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Definitions of day

  1. an era of existence or influence; "in the day of the dinosaurs"; "in the days of the Roman Empire"; "in the days of sailing ships"; "he was a successful pianist in his day" Scrapingweb Dictionary DB
  2. a period of opportunity; "he deserves his day in court"; "every dog has his day" Scrapingweb Dictionary DB
  3. some point or period in time; "it should arrive any day now"; "after that day she never trusted him again"; "those were the days"; "these days it is not unusual" Scrapingweb Dictionary DB
  4. the recurring hours when you are not sleeping (especially those when you are working); "my day began early this morning"; "it was a busy day on the stock exchange"; "she called it a day and went to bed" Scrapingweb Dictionary DB
  5. time for Earth to make a complete rotation on its axis; "two days later they left"; "they put on two performances every day"; "there are 30,000 passengers per day" Scrapingweb Dictionary DB
  6. a day assigned to a particular purpose or observance; "Mother's Day" Scrapingweb Dictionary DB
  7. the time after sunrise and before sunset while it is light outside; "the dawn turned night into day"; "it is easier to make the repairs in the daytime" Scrapingweb Dictionary DB
  8. the time for one complete rotation of the earth relative to a particular star, about 4 minutes shorter than a mean solar day Scrapingweb Dictionary DB
  9. the period of time taken by a particular planet (e.g. Mars) to make a complete rotation on its axis; "how long is a day on Jupiter?" Scrapingweb Dictionary DB
  10. The time of light, or interval between one night and the next; the time between sunrise and sunset, or from dawn to darkness; hence, the light; sunshine. Webster Dictionary DB
  11. The period of the earth's revolution on its axis. -- ordinarily divided into twenty-four hours. It is measured by the interval between two successive transits of a celestial body over the same meridian, and takes a specific name from that of the body. Thus, if this is the sun, the day (the interval between two successive transits of the sun's center over the same meridian) is called a solar day; if it is a star, a sidereal day; if it is the moon, a lunar day. See Civil day, Sidereal day, below. Webster Dictionary DB
  12. Those hours, or the daily recurring period, allotted by usage or law for work. Webster Dictionary DB
  13. A specified time or period; time, considered with reference to the existence or prominence of a person or thing; age; time. Webster Dictionary DB
  14. The period of light between sunrise and sunset; daylight; sunshine; the period of twenty-four hours, reckoning from midnight to midnight (the civil day), or from noon to noon (the astronomical day); in the east, a distance that can be traveled in twenty-four hours; a specified time or period; as, the day of chivalry; the number of hours allowed by law or custom for work; as, printers work an eight-hour day. The Winston Simplified Dictionary. By William Dodge Lewis, Edgar Arthur Singer. Published 1919.
  15. The time of light: the time from morning till night: twenty-four hours, the time the earth takes to make a revolution on her axis; also credit: a distant day being fixed for payment. The american dictionary of the english language. By Daniel Lyons. Published 1899.
  16. Time from sunrise to sunset; the 24 hours from midnight to midnight. The Clarendon dictionary. By William Hand Browne, Samuel Stehman Haldeman. Published 1894.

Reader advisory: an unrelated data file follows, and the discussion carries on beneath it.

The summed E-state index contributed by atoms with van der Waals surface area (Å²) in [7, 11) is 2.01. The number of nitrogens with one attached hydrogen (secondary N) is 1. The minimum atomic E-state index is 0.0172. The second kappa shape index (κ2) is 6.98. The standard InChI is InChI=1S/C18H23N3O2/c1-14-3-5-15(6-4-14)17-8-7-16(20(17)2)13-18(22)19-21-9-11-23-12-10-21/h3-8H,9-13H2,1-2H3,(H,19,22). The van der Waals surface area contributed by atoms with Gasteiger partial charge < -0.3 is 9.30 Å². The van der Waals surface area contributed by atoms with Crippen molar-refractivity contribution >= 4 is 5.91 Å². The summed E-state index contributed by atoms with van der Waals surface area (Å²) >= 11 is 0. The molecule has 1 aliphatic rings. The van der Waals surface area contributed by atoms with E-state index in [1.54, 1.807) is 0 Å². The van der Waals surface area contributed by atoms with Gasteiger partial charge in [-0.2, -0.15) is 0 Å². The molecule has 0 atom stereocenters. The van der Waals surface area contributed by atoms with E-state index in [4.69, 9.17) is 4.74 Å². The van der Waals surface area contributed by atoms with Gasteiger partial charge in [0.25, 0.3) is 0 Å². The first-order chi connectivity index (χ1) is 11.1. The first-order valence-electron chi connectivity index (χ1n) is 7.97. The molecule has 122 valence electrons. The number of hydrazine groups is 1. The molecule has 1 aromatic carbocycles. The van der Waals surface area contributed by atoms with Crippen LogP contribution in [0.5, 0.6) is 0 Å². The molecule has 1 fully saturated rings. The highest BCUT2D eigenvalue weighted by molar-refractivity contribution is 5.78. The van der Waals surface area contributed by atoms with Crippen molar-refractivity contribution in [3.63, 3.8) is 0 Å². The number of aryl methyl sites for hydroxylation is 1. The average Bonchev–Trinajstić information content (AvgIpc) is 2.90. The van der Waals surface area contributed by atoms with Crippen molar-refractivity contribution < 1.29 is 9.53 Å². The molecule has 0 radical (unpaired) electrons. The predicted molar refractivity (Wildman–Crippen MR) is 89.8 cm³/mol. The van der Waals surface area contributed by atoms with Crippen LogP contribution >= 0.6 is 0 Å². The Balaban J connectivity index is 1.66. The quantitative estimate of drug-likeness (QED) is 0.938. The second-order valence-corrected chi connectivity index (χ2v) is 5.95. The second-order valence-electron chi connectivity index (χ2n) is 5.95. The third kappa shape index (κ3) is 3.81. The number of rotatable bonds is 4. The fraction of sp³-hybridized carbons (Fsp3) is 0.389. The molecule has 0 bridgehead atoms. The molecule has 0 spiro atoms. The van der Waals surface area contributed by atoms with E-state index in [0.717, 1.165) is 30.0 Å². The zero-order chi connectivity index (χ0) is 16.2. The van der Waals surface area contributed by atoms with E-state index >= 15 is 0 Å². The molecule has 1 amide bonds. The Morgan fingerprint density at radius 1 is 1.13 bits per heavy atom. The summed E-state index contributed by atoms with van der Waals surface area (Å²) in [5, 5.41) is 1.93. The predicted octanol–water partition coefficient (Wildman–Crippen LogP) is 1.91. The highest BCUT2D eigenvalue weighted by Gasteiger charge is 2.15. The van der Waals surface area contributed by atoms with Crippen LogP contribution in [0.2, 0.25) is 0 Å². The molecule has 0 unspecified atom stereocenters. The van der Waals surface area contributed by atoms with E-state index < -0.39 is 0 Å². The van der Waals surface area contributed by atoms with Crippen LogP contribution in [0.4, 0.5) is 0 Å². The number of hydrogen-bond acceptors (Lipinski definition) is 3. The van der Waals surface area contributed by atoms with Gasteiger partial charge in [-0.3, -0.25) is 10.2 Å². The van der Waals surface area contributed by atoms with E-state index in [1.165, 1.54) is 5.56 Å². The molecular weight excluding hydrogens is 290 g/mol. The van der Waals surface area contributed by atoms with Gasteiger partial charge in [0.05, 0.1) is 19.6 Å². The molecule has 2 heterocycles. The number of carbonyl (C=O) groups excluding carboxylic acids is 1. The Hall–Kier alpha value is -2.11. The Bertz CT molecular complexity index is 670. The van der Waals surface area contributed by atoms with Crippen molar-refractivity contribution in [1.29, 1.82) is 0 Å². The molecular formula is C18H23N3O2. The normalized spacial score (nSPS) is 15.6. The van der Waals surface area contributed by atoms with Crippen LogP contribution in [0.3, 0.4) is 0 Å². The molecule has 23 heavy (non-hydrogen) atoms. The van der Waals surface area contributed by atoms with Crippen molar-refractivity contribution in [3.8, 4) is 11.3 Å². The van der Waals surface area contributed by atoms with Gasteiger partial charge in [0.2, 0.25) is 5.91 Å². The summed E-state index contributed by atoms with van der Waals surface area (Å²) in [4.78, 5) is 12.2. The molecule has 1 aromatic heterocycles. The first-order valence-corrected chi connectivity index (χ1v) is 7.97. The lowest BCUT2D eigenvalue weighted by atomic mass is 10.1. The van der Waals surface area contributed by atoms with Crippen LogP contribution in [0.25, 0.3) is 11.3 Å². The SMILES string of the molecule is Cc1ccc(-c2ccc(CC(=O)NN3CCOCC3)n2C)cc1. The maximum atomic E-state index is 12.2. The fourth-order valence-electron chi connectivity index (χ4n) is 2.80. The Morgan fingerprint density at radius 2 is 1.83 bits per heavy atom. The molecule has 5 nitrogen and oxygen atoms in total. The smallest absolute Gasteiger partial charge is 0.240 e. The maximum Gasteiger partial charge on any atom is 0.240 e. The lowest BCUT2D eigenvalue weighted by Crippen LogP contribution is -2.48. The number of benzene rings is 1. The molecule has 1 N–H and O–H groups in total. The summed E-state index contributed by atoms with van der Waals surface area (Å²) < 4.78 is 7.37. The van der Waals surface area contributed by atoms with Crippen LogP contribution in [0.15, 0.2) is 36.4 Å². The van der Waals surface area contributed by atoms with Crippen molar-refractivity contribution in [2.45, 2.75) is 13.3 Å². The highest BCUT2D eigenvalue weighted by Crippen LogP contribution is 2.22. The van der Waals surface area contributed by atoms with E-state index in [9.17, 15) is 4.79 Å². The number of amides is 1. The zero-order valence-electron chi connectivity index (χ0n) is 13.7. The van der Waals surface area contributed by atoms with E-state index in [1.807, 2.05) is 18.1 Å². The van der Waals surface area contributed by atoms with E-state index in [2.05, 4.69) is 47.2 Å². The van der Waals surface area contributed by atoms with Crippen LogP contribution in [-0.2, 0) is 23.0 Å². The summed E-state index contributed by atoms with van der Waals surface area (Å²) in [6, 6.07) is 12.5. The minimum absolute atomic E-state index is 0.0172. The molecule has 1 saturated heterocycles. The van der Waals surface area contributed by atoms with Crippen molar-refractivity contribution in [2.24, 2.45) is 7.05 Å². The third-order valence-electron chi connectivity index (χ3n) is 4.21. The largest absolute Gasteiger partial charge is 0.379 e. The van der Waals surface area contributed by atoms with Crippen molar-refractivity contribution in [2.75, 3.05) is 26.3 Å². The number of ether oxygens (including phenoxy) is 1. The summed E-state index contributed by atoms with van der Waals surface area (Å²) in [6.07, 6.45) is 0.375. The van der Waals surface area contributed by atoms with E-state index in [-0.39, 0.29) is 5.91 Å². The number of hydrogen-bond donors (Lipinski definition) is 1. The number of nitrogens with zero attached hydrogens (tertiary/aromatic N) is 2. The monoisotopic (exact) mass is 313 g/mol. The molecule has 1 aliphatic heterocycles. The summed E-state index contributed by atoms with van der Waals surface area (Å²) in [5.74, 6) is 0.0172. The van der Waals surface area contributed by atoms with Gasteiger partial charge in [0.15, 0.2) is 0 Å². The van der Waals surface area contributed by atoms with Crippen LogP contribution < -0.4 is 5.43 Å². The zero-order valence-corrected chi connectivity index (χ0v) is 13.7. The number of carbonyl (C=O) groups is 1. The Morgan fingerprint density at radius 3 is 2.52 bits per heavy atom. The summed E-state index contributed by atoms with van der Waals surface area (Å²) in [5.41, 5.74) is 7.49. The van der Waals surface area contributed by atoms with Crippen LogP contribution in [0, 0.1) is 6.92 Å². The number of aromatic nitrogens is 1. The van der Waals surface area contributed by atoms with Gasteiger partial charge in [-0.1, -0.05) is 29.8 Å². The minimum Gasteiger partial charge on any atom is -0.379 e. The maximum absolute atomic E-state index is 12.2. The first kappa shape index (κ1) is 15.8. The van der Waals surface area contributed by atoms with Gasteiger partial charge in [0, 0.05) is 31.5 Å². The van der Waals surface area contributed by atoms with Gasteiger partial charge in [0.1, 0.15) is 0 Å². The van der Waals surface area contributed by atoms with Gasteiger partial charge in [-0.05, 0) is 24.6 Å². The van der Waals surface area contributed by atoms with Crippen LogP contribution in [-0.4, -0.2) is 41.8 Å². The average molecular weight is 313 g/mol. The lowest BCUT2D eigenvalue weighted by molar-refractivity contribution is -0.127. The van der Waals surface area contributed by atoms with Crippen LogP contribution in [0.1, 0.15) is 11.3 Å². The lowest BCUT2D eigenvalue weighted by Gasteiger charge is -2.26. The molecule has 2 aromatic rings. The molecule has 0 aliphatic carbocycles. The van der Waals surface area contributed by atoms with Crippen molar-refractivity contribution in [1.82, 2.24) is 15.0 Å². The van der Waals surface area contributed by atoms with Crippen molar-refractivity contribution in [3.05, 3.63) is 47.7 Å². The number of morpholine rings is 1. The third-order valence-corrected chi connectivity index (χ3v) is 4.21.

17. The period of daylight. The Concise Standard Dictionary of the English Language. By James Champlin Fernald. Published 1919.
  18. The twenty-four hours from midnight to midnight. The Concise Standard Dictionary of the English Language. By James Champlin Fernald. Published 1919.
  19. A period; an age; a battle, or its result. The Concise Standard Dictionary of the English Language. By James Champlin Fernald. Published 1919.
  20. The time of light from sunrise to sunset, called the artificial day; the space of twenty-four hours, commencing with us at twelve o'clock midnight, called the civil day; the period of twenty-four hours, less four minutes, in which the earth makes one complete revolution on its axis, called the siderial day; the interval between the sun being in the meridian, and his return to it, called the solar day; the daylight; the contest of a day; any period of time distinguished from other time; an appointed or fixed time; time of commemorating an event. Day by day, daily: each day in succession. To-day, this day; at present. To win the day, to gain the victory. Day of grace, the time when mercy is offered to sinners. Days of grace, days granted by the court for delay, at the prayer of the plaintiff or defendant. Days of grace, a customary number of days allowed for the payment of a note or bill of exchange, after it becomes due. Day-rule or writ, certificate of permission which the court gives to a prisoner to go beyond the bounds of the prison for the purpose of transacting his business. Day-ticket, a railway or steamboat pass, available for return on the same day. Day in court, a day for the appearance of parties in court. Days in bank, days of appearance in the court of common bench. Nuttall's Standard dictionary of the English language. By Nuttall, P.Austin. Published 1914.

Usage examples for day

  1. No, my lord, not to- day – The Memoires of Casanova, Complete The Rare Unabridged London Edition Of 1894, plus An Unpublished Chapter of History, By Arthur Symons by Jacques Casanova de Seingalt
  2. That is the kind of thing to- day – This Freedom by A. S. M. Hutchinson
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